Defense Secretary Ash Carter said Thursday he is getting a plan ready for President Barack Obama that would transfer some detainees at the Guantanamo Bay military prison to a secure facility in the United States, with prisons in Colorado reportedly being the most likely locations.
Carter's announcement is part of an Obama administration effort to close Guantanamo, which the president promised to do in his 2008 campaign. The announcement follows the United States’ move to send ten Yemeni detainees from Guantanamo to Oman, bringing the detention camp's total population to less than 100.
Many lawmakers and commentators have expressed legal and security concerns over bringing detainees to the U.S. homeland.
CNN's Jake Tapper said on Thursday he was "confused" about the Pentagon's plan "because it has been the law of the land since the beginning of the Obama presidency, when Democrats controlled Congress, that these detainees cannot be transferred from Gitmo to the United States."
He then asked Barbara Starr, CNN's Pentagon correspondent, "How can the Obama administration transfer them without breaking the law?"
"Really good question, isn't it?" Starr said. She added there are about 30 more detainees the administration could transfer overseas before "getting down to the really hardcore—the top leadership from the 9/11 era that are never getting transferred."
She said that Colorado is the most likely place to receive the detainees.
"Could Obama [transfer them] by some sort of executive order?" Starr asked. "That's one theory. But—and it's a big but—he still needs to get Congress to authorize the money to appropriate the money and the funds to do this."
Starr reported that John McCain, chairman of the Senate Armed Services Committee, says he wants to see the Pentagon's plan before making a decision on the issue.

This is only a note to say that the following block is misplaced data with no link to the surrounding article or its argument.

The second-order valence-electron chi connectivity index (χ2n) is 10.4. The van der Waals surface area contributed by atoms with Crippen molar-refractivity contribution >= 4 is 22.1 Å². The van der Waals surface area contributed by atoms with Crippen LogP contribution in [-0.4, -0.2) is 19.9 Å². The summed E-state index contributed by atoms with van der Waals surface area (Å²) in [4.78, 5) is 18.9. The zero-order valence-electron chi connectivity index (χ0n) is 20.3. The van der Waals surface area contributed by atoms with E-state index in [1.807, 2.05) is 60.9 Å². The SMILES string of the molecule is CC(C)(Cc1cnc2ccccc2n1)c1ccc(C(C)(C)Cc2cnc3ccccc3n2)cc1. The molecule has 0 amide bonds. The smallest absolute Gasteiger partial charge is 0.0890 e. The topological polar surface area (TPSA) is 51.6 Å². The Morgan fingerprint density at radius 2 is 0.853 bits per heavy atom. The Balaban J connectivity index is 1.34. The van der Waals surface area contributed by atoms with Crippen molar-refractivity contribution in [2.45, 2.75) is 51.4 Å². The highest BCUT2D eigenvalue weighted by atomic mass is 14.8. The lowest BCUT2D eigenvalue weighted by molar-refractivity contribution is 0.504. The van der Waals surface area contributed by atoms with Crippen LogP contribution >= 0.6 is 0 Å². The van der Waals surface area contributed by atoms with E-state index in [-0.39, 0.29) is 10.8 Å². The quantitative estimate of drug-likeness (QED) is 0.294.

Tapper added that House Speaker Paul Ryan said this week "he's worried that President Obama might be about to command the military to break the law."
The White House expressed enthusiasm Thursday for reducing the number of detainees at Guantanamo to the current total of 93 from 242 when the president took office.
President Obama has said terrorists use Guantanamo, which opened in 2002, as a key part of their propaganda for recruitment, but many experts who study jihadist propaganda disagree with that assertion.
The president and his supporters have also said the detention facility is not in keeping with American values as another reason why it should be closed.
Others argue the detainees at Guantanamo are treated well and say the facility is necessary for U.S. national security to hold enemy combatants who have helped jihadist groups like al Qaeda and gather information. Gen. John Kelly, who runs Guantanamo as the head of U.S. Southern Command, recently gave a detailed account of how soldiers there ensure the detainees receive exceptional care.
Another fear with releasing detainees is that they will return to the battlefield to fight the United States as they did prior to getting captured. Some experts say the recidivism rate is 30 percent, a figure critics argue is too high to risk releasing terrorist suspects.
There are three specific prisons in Colorado to which the Pentagon has been looking to move the terror suspects.